Respect our feathered friends while relaxing at the beach

Anna Maria Island – Anna Maria Island birds and wildlife are very important to locals, and the success of our environment. Bird nesting season is here and the Florida Fish and Wildlife Conservation Commission, FWC for short, is asking beachgoers to watch out for and avoid disturbing nesting shore birds. With nests built out of sand, respecting local wildlife is especially important during high traffic times like Spring Break. A lot of these birds face conservation challenges and taking into consideration a few do’s and don’t can go a long way towards helping preserve our local ecosystem.

Anna Maria Island birds and wildlife

Rules for beachgoer’s

Keep your distance, whether on the beach or paddling watercraft along the shore. If birds become agitated or leave their nests, you are too close. A general rule is to stay at least 300 feet from a nest. Birds calling out loudly and dive-bombing are giving signals for you to back off.

Never intentionally force birds to fly or run. They use up energy they need for nesting, and eggs and chicks may be left vulnerable to the sun’s heat or predators. Teach children not to chase shorebirds and kindly ask fellow beach-goes to do the same.

Respect posted areas. Avoid posted nesting sites and use designated walkways when possible.

Do not take pets to the beach.

Keep the beach clean and do not fee wildlife. Food scraps attract predators such as raccoons and crows, which can prey on shorebird chicks. Litter on beaches can entangle birds and other wildlife.

Rules for wildlife photographers

Remain beyond the posted area, with no part of you or your camera equipment extending beyond the string or signs.

Restrict photography to no more than 10 minutes. Too much time photographing near the nest may stress birds.

Don’t “push” birds around the beach. Stay far enough away so the birds do not change their behavior in response to your presence. They need to feed and rest without disturbance.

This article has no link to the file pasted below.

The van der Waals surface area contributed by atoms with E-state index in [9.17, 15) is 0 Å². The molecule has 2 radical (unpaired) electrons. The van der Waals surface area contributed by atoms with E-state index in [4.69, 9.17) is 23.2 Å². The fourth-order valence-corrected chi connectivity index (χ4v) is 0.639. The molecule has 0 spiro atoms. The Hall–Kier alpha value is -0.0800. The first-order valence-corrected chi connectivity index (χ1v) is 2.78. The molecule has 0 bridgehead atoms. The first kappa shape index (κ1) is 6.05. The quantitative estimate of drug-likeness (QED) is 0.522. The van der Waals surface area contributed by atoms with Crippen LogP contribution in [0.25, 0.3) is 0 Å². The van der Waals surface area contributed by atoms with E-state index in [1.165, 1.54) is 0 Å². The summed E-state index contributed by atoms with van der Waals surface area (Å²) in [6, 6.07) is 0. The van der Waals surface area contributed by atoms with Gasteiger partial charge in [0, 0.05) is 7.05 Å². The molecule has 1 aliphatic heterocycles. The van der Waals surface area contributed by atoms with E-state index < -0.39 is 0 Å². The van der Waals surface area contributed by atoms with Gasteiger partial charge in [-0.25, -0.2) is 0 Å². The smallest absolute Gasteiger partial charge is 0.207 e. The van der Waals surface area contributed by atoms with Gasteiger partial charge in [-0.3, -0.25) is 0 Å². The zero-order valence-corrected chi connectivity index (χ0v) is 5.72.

If you see someone disturbing nesting birds report their behavior to the FWC Wildlife Alert Hotline at 888-404-FWCC(3922), #FWC or *FWC on a cell phone or by texting Tip@#MyFWC.com.

Black Skimmer
Black Skimmer feeding it’s babies during nesting season on Anna Maria Island.

Rules to live by during Anna Maria Island Sea Turtle Season

This is our list of rules to live by during Anna Maria Island Sea Turtle Season! Every year between May 1st and October 31st hundreds of turtles crawl up onto the Anna Maria Island beaches and lay thousands of eggs. Once these eggs hatch tiny turtles emerge, scurry to the water, and begin the unimaginably difficult journey through gulf waters. If they are lucky to survive these early stages of life, females of the five Anna Maria Island turtle species will come back each year to lay their own eggs. Here are some important rules to follow to make sure they aren’t disturbed as they start their lives.

Green Sea Turtle
Green Turtle on Anna Maria Island. Photo Credit to Anna Maria Island Turtle Watch and Shorebird Monitoring Facebook page contributed by Kathy Doddridge

 

Anna Maria Island Sea Turtle Season

– Turn off outdoor lights that are visible from the beach at night. They can be disorienting to nesting and hatching sea turtles.

– Don’t aim camera flashes at the Sea Turtles.

– Don’t use flashlights or other light sources at night on the beach.

– Remove chairs, umbrellas, tents, grills and all objects from the beach at night.

– Fill in holes dug in the sand so that nesting and hatching turtles don’t get trapped.

Sea Turtle hatchling

– If you see a nesting or hatching turtle, be quiet and don’t touch it under any circumstance.

– Again, don’t touch the Sea Turtles.

– Watch for Sea Turtles and Manatee’s while boating.

– Stay away from the staked nesting areas along the beach.(This applies to the staked bird nesting areas too)

– Don’t chase the birds.

– Dispose of fishing line, hooks, plastic bags and other trash.

– No fireworks, balloons or sky lanterns from the beach. The debris is dangerous to the turtles, birds and other wildlife.

For emergencies or questions about Sea Turtles, birds and other wildlife, call the Anna Maria Island Turtle Watch and Shorebird Monitoring organization at 941-778-5638, or the Florida Fish and Wildlife Conservation Commission’s Wildlife Alert hotline at 888-404-3922.